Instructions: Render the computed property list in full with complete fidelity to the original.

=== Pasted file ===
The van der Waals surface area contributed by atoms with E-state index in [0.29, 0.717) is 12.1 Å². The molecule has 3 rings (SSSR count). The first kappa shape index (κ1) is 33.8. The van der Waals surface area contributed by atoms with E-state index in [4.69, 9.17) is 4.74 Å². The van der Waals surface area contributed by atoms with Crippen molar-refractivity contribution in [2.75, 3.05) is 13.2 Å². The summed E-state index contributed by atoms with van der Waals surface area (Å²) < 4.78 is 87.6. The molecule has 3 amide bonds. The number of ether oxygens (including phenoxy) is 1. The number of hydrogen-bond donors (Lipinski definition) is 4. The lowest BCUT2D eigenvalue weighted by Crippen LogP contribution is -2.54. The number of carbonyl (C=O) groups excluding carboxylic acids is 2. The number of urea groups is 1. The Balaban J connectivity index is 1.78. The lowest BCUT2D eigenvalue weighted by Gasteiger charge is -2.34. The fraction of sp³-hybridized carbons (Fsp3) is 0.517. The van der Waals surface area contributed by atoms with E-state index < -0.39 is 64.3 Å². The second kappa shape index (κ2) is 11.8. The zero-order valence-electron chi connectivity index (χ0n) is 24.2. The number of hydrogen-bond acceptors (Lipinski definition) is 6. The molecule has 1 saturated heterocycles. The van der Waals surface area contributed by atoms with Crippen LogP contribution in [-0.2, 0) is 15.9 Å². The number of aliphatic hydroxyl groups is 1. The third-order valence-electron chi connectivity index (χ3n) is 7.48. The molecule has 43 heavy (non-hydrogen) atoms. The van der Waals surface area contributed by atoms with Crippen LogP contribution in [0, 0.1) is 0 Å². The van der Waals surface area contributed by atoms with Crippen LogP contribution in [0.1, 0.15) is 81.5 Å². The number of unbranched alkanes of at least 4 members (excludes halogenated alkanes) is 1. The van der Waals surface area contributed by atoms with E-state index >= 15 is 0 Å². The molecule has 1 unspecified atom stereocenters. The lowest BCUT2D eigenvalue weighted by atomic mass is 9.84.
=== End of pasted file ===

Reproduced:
The van der Waals surface area contributed by atoms with E-state index in [0.29, 0.717) is 12.1 Å². The molecule has 3 rings (SSSR count). The first kappa shape index (κ1) is 33.8. The van der Waals surface area contributed by atoms with E-state index in [4.69, 9.17) is 4.74 Å². The van der Waals surface area contributed by atoms with Crippen molar-refractivity contribution in [2.75, 3.05) is 13.2 Å². The summed E-state index contributed by atoms with van der Waals surface area (Å²) < 4.78 is 87.6. The molecule has 3 amide bonds. The number of ether oxygens (including phenoxy) is 1. The number of hydrogen-bond donors (Lipinski definition) is 4. The lowest BCUT2D eigenvalue weighted by Crippen LogP contribution is -2.54. The number of carbonyl (C=O) groups excluding carboxylic acids is 2. The number of urea groups is 1. The Balaban J connectivity index is 1.78. The lowest BCUT2D eigenvalue weighted by Gasteiger charge is -2.34. The fraction of sp³-hybridized carbons (Fsp3) is 0.517. The van der Waals surface area contributed by atoms with E-state index < -0.39 is 64.3 Å². The second kappa shape index (κ2) is 11.8. The zero-order valence-electron chi connectivity index (χ0n) is 24.2. The number of hydrogen-bond acceptors (Lipinski definition) is 6. The molecule has 1 saturated heterocycles. The van der Waals surface area contributed by atoms with Crippen LogP contribution in [-0.2, 0) is 15.9 Å². The number of aliphatic hydroxyl groups is 1. The third-order valence-electron chi connectivity index (χ3n) is 7.48. The molecule has 43 heavy (non-hydrogen) atoms. The van der Waals surface area contributed by atoms with Crippen LogP contribution in [0, 0.1) is 0 Å². The van der Waals surface area contributed by atoms with Crippen LogP contribution in [0.1, 0.15) is 81.5 Å². The number of unbranched alkanes of at least 4 members (excludes halogenated alkanes) is 1. The van der Waals surface area contributed by atoms with E-state index >= 15 is 0 Å². The molecule has 1 unspecified atom stereocenters. The lowest BCUT2D eigenvalue weighted by atomic mass is 9.84.